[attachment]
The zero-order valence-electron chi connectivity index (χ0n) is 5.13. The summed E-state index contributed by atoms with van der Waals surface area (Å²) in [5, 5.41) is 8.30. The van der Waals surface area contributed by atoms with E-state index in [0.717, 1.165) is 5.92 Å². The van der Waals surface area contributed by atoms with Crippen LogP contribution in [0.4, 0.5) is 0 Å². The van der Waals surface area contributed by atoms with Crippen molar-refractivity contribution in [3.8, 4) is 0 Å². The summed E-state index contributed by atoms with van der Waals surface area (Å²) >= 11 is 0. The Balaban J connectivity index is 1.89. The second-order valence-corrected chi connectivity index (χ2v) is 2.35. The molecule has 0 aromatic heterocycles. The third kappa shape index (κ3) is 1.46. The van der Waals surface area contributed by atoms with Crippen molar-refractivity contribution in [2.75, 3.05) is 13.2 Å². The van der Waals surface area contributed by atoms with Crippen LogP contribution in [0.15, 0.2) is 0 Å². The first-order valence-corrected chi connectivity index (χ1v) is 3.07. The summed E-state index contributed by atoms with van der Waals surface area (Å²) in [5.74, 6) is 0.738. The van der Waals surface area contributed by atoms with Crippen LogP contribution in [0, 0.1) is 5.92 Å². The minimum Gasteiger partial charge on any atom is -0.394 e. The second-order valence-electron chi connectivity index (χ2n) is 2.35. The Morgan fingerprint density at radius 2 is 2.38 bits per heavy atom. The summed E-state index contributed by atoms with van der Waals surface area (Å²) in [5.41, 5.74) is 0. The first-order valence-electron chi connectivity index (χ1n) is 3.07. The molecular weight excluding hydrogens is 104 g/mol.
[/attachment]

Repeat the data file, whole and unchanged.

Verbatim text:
The zero-order valence-electron chi connectivity index (χ0n) is 5.13. The summed E-state index contributed by atoms with van der Waals surface area (Å²) in [5, 5.41) is 8.30. The van der Waals surface area contributed by atoms with E-state index in [0.717, 1.165) is 5.92 Å². The van der Waals surface area contributed by atoms with Crippen LogP contribution in [0.4, 0.5) is 0 Å². The van der Waals surface area contributed by atoms with Crippen molar-refractivity contribution in [3.8, 4) is 0 Å². The summed E-state index contributed by atoms with van der Waals surface area (Å²) >= 11 is 0. The Balaban J connectivity index is 1.89. The second-order valence-corrected chi connectivity index (χ2v) is 2.35. The molecule has 0 aromatic heterocycles. The third kappa shape index (κ3) is 1.46. The van der Waals surface area contributed by atoms with Crippen molar-refractivity contribution in [2.75, 3.05) is 13.2 Å². The van der Waals surface area contributed by atoms with Crippen LogP contribution in [0.15, 0.2) is 0 Å². The first-order valence-corrected chi connectivity index (χ1v) is 3.07. The summed E-state index contributed by atoms with van der Waals surface area (Å²) in [5.74, 6) is 0.738. The van der Waals surface area contributed by atoms with Crippen LogP contribution in [0, 0.1) is 5.92 Å². The minimum Gasteiger partial charge on any atom is -0.394 e. The second-order valence-electron chi connectivity index (χ2n) is 2.35. The Morgan fingerprint density at radius 2 is 2.38 bits per heavy atom. The summed E-state index contributed by atoms with van der Waals surface area (Å²) in [5.41, 5.74) is 0. The first-order valence-electron chi connectivity index (χ1n) is 3.07. The molecular weight excluding hydrogens is 104 g/mol.